Captured on Kodak 35mm film, director Quentin Tarantino’s Manson-murder era drama, Once Upon a Time in Hollywood, received five-star reviews after it premiered at the 2019 Cannes Film Festival. Variously described as “dazzling” and “brilliant” for its rendition of late-sixties Los Angeles, the movie marks the director’s sixth collaboration with Oscar-winning cinematographer Robert Richardson ASC.
The $100M film follows Rick Dalton (Leonardo DiCaprio), the faded star of a TV Western series, and Cliff Booth (Brad Pitt), his stunt double and best friend, as they struggle to achieve renewed fame and success in the film industry during the final years of Hollywood's Golden Age.
However, in Tarantino’s typically twisting narrative style, it turns out that Rick has a famous next-door neighbor, Sharon Tate (Margot Robbie), the pregnant actress who was murdered along with four other people by members of the Manson Family at the home she shared, in Cielo Drive, Benedict Canyon, LA, with her husband Roman Polanski in 1969.
“Once Upon a Time in Hollywood is not easily describable – it’s very fresh, and it oscillates between humorous, serious and spooky storylines. But it’s very, very, very Quentin, with remarkable monologues and set pieces that are extremely personal to him,” says Richardson, the winner of Academy Awards for Best Cinematography on JFK (1991), The Aviator (2004) and Hugo (2011), and the 2019 recipient of ASC’s Lifetime Achievement Award.
“I had heard hints that Quentin was closing in on a project about the ‘golden years’ of Hollywood, when features like Dr. Dolittle were being replaced by such films as Bonnie and Clyde, The Graduate, In Cold Blood, Guess Who’s Coming to Dinner and Hells Angels on Wheels,” Richardson recalls.
“But I had no idea of the specifics of the story. I was invited to Quentin’s house, where I sat in the kitchen and read the script, which was amazing, although he did not allow me to read the final act. Very frustrating.”
Recalling his initial discussions with Tarantino about the visual aesthetic of Once Upon a Time in Hollywood, Richardson remarks, “Quentin wanted a film that felt contemporary to 1969, with zooms and a Technicolor IB (Imbibition) look, that was rich and with full-blooded color, while also being lived-in with older time periods and sequences from Rick Dalton’s old TV Westerns.”
He adds: “There was no ‘film vs digital’ debate. Digital is not in Quentin’s dictionary. All of our work together has been shot with Kodak film.” Their previous 35mm motion picture collaborations include Kill Bill: Volume 1 and Volume 2 (2003), Inglourious Basterds (2009) and Django Unchained (2012), with The Hateful Eight (2015) shot in 65mm film.
“From the very beginning, the format for Once Upon a Time in Hollywood was widescreen celluloid – meaning 35mm Anamorphic – unless we were shooting Rick Dalton’s Western television series, then we were 35mm B&W, and we shot with spherical zooms mostly in 1:33. There were also two sequences, at Sharon Tate and Roman Polanski’s home, that we shot on Kodak Ektachrome, one in 16mm and the other on Super8mm.”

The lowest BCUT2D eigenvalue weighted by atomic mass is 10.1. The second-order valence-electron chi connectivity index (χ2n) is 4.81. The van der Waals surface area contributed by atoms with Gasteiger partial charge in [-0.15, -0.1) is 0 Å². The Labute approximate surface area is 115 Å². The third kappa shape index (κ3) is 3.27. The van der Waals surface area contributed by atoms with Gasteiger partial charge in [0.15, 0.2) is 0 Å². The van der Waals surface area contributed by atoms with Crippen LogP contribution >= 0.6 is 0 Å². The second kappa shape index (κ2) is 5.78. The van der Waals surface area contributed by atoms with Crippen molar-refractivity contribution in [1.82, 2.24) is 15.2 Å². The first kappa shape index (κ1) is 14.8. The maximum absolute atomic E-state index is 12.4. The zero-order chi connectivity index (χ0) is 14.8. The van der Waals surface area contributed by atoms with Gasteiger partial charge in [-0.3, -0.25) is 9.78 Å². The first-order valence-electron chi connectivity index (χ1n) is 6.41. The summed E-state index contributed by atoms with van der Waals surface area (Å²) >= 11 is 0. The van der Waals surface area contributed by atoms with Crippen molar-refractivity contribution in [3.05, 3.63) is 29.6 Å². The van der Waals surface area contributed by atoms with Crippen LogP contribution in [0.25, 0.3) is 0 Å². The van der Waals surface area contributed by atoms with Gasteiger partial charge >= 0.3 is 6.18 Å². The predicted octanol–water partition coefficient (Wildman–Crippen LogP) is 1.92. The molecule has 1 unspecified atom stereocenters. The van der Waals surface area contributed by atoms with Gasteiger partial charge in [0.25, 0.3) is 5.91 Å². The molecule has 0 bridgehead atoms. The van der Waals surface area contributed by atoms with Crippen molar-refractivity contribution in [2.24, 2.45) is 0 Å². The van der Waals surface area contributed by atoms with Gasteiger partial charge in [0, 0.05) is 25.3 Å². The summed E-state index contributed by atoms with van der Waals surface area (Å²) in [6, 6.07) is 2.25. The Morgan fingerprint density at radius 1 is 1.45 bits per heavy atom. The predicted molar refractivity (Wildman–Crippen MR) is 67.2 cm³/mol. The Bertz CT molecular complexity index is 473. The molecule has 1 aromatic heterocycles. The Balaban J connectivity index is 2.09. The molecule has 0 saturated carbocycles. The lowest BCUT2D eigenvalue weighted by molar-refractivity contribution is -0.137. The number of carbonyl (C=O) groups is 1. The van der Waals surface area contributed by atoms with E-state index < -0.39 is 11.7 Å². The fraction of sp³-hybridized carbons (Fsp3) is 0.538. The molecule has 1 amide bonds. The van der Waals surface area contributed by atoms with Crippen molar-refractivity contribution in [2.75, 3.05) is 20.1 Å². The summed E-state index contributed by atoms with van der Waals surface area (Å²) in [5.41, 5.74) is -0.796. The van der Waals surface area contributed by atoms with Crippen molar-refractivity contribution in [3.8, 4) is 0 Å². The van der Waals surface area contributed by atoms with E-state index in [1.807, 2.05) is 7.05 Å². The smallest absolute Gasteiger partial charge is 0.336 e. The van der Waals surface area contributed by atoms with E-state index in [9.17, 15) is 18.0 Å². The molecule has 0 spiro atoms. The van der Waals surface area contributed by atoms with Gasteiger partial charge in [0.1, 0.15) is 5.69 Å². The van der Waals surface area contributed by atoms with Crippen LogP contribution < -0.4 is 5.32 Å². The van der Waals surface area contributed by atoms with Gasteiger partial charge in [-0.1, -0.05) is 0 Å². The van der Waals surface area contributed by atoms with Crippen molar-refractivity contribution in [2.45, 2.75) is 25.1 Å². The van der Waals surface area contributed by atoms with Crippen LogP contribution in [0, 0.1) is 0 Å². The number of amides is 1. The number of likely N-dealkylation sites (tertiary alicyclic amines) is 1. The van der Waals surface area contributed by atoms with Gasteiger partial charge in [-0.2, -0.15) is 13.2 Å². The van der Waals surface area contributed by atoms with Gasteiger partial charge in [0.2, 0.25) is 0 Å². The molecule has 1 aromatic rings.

Immersing himself in the different time periods required for the narrative, Richardson did a vast amount of research, primarily watching films such as Roman Polanski’s Fearless Vampire Killers (1967) and Rosemary’s Baby (1968), as well as One Eyed Jacks (1961) The Great Escape (1963), Bonnie and Clyde (1967), The Graduate (1967), The Dirty Dozen (1967), Valley of the Dolls (1967), The Trip (1967), The Thomas Crown Affair (1968), Bullitt (1968) and Where Eagles Dare (1968). Vintage television series included Alias Smith & Jones, Maverick, Wanted Dead or Alive and The Rifleman.
Principal photography on Once Upon a Time in Hollywood started in June 2018, concluding 90 shooting days later in November. The production filmed at multiple locations around LA, including Cielo Drive, Hollywood Blvd, Sunset Blvd and Burbank, along with several LA freeways, as well as in studios in Hollywood.
Richardson selected KODAK VISION3 500T Color Negative Film 5219 and KODAK VISION3 200T Color Negative Film 5213 as the primary color stocks for the production, sometimes pushing the exposure between a half and full stop, primarily to allow greater access to what a street or location might give off naturally, but also to deepen the stop on the lens to avoid filming wide open.
“I love film for many reasons, the first amongst those being the way it captures skin. There is a softness that is difficult to achieve in digital. Kodak has been working on this for many long years so, obviously, they have an advantage.”
Fotokem did all of the negative processing and the printing of film dailies. “Yes, we printed dailies,” he remarks. “All selects were printed, and everyone was invited to view them with Quentin at the office, where a temporary screening room was built. Some film dailies review sessions took place at Fotokem as well if it were more convenient due to location at the time.”
With 35mm film as the capture medium, Richardson says, older sets of Panavision C- and E-series Anamorphic lenses, adjusted for close focus by Dan Sasaki at Panavision, combined with the work of production designer Barbara Ling, costume designer Arianne Phillips, plus the movie’s hair and make-up teams, all helped to evoke the late 1960s, as well as the separation between other time periods that are pivotal to the story.
“The vastness of the film was epic in its demands, and it was one of the most complex films I have shot – it constantly pushed me,” Richardson admits. “The many sequences ranged from replicating fake Westerns in B&W to fake Westerns in color, as well as dance sequences from television, and dark night shoots. It’s going to be another unique, fantastic film, and I am sure people are going to love it.”